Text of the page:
With international travel still mostly off-limits, recovery will depend on how successfully these brands can shift towards off-airport rentals and compete with ridehailing firms like Uber and Lyft.
The reversal in the slow air traffic recovery is proving bad news for struggling car rental giants Hertz and Avis Budget Group, which are now looking to slash overheads by a combined $5 billion this year to withstand the pandemic.
With airlines reporting dire second-quarter results — in United’s case its most difficult in nearly 100 years — lucrative airport rentals are taking a hit.
On August 10, Hertz reported airport car rentals declined 82 percent in the second quarter, which saw it post an overall loss of $847 million, despite revenues of $832 million.
Meanwhile, rival Avis Budget Group has seen sales skewed towards off-airport locations, its CEO and president Joseph Ferraro said during the company’s second-quarter earnings call at the end of July.
Hertz is focusing on reorganizing its working terms with labor, and has cancelled new-fleet orders and cut non-essential spending and capital expenses. It’s also consolidated off-airport rental locations for efficiency.
This resulted in it lowering operating costs by 47 percent year-over-year in the second quarter, and overall it expects to generate $2.5 billion in annualized savings.
“In the second quarter, like so many companies whose revenues have sharply declined due to the pandemic’s significant impact on global travel, we had to make difficult but necessary decisions to strengthen and position the company for growth for many years to come,” said Paul Stone, president and CEO of Hertz Global.
These losses follow Hertz’s Chapter 11 bankruptcy filing on May 22, with the company reorganization also including its Dollar, Thrifty, Firefly, Hertz Car Sales, and Donlen subsidiaries. According to reports, it entered bankruptcy with $19 billion in debt.
“The toughest decisions have been those that impact the livelihood of our dedicated workforce and our voluntarily reorganizing under Chapter 11 in North America. We are moving through our reorganization process and remain focused on emerging an even stronger global rental car leader better positioned to serve our customers around the world,” Stone added.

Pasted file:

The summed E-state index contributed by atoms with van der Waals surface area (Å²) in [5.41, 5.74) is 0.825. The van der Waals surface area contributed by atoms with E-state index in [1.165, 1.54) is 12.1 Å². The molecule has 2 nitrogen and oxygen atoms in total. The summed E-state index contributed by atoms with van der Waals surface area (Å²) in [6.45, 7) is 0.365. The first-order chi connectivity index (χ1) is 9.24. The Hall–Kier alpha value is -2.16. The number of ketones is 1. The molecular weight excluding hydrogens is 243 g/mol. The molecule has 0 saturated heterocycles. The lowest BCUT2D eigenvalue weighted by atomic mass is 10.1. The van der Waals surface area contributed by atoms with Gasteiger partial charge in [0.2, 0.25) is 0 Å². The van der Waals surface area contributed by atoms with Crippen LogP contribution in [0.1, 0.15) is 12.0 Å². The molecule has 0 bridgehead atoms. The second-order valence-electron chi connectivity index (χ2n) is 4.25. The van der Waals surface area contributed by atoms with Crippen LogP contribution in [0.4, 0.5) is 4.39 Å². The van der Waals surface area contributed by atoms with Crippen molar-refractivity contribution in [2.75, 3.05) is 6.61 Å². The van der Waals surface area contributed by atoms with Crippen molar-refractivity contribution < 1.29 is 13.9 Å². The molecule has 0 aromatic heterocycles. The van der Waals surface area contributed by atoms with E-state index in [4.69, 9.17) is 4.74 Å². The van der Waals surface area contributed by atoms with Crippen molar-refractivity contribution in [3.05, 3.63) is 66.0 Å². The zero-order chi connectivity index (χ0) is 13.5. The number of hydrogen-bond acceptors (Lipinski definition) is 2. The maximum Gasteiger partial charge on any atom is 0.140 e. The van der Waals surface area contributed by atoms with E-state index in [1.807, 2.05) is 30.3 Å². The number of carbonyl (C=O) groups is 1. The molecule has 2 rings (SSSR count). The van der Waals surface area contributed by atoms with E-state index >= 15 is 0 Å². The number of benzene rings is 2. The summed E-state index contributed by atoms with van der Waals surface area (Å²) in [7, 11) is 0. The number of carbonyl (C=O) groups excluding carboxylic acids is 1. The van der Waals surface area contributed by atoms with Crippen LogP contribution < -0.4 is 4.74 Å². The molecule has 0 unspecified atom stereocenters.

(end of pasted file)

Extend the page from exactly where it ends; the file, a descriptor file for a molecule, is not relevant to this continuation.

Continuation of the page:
Hertz’a global revenue declined 67 percent for the months of April, May and June. Its liquidity at the end of the second quarter was $1.4 billion.
Avis’ Off-Airport Stability
On July 28, Avis reported a similar story, with liquidity of $1.5 billion at the end of the second quarter. Losses for the three months totaled $481 million, with revenues down 67 percent compared to the same quarter in 2019.
“Our local market business continues to provide stability, driven by off-airport operations, light commercial vehicles, ride-hail, package delivery and Zipcar,” said Ferraro.
However, the company has also renewed its focus on taking costs out of the business, and is also targeting $2.5 billion in savings on an annualized basis. That figure is a significant increase on the $400 million target initially announced in late March. In its second quarter, it removed $1 billion of costs, cancelling 185,000 incoming vehicle orders and disposing of 100,000 vehicles.
Like Hertz, it has reduced the size of its workforce with separation packages and furloughing, to 60 percent of its pre-pandemic headcount. Other measures included reduced compensation for senior leadership and a hiring freeze.
There’s also the question of how best to compete with ride-hailing firms that are now aggressively expanding to cater to grounded corporate travelers.
“I think the question is going to be what do travel policies look like coming out of this?” said John North, chief financial officer at Avis Budget Group, at the earnings call. “Is there an opportunity for us to pick up some share going forward if corporate travelers are moving around, are they more likely to rent a car than take a flight? Are they more likely to rent a car when they get somewhere versus hopping in a ride-hail vehicle? … those are things we’ve certainly thought about.”
Avis reported its cash burn was $580 million for the second quarter, “due to continued vigilance around expense control and stronger than anticipated vehicle fleet disposals”.
The continued downturn is taking its toll on the ground transportation sector, with black car service GroundLink the latest casualty. It will cease operations at the end of the month. “It is with great regret that I must inform you that due to the catastrophic effects Covid-19 has had on the global economy and the travel industry, particularly, GroundLink is ceasing operations effective on Aug 31,” it said in an email to customers today (Aug. 11), adding corporate accounts can be transferred to Dav El Boston Coach.
The question now for Hertz and Avis is how much deeper do the cuts need to go if the pandemic continues to prevent their customers from flying.
Photo credit: An Avis branch at SeaTac Rental Car Facility, Washington. Atomic Taco / Flickr